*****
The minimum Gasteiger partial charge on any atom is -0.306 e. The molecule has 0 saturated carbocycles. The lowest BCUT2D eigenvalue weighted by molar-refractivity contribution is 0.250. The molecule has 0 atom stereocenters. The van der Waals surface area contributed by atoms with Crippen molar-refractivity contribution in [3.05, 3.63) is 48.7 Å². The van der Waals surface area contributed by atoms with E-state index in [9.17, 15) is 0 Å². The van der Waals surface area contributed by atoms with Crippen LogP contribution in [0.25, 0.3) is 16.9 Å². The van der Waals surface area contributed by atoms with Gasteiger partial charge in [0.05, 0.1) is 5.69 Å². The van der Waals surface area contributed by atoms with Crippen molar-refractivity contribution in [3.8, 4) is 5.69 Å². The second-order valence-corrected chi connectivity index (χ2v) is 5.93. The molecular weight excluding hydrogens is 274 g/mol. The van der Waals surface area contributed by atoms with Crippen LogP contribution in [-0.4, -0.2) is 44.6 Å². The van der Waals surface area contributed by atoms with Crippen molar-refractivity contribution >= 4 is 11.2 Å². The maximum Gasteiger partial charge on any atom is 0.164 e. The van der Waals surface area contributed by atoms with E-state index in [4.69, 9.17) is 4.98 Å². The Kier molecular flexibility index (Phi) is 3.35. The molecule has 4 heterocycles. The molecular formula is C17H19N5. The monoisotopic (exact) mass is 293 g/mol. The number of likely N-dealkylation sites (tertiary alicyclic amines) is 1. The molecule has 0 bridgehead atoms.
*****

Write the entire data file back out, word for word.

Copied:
The minimum Gasteiger partial charge on any atom is -0.306 e. The molecule has 0 saturated carbocycles. The lowest BCUT2D eigenvalue weighted by molar-refractivity contribution is 0.250. The molecule has 0 atom stereocenters. The van der Waals surface area contributed by atoms with Crippen molar-refractivity contribution in [3.05, 3.63) is 48.7 Å². The van der Waals surface area contributed by atoms with E-state index in [9.17, 15) is 0 Å². The van der Waals surface area contributed by atoms with Crippen LogP contribution in [0.25, 0.3) is 16.9 Å². The van der Waals surface area contributed by atoms with Gasteiger partial charge in [0.05, 0.1) is 5.69 Å². The van der Waals surface area contributed by atoms with Crippen molar-refractivity contribution in [3.8, 4) is 5.69 Å². The second-order valence-corrected chi connectivity index (χ2v) is 5.93. The molecular weight excluding hydrogens is 274 g/mol. The van der Waals surface area contributed by atoms with Crippen LogP contribution in [-0.4, -0.2) is 44.6 Å². The van der Waals surface area contributed by atoms with Crippen molar-refractivity contribution >= 4 is 11.2 Å². The maximum Gasteiger partial charge on any atom is 0.164 e. The van der Waals surface area contributed by atoms with E-state index in [4.69, 9.17) is 4.98 Å². The Kier molecular flexibility index (Phi) is 3.35. The molecule has 4 heterocycles. The molecular formula is C17H19N5. The monoisotopic (exact) mass is 293 g/mol. The number of likely N-dealkylation sites (tertiary alicyclic amines) is 1. The molecule has 0 bridgehead atoms.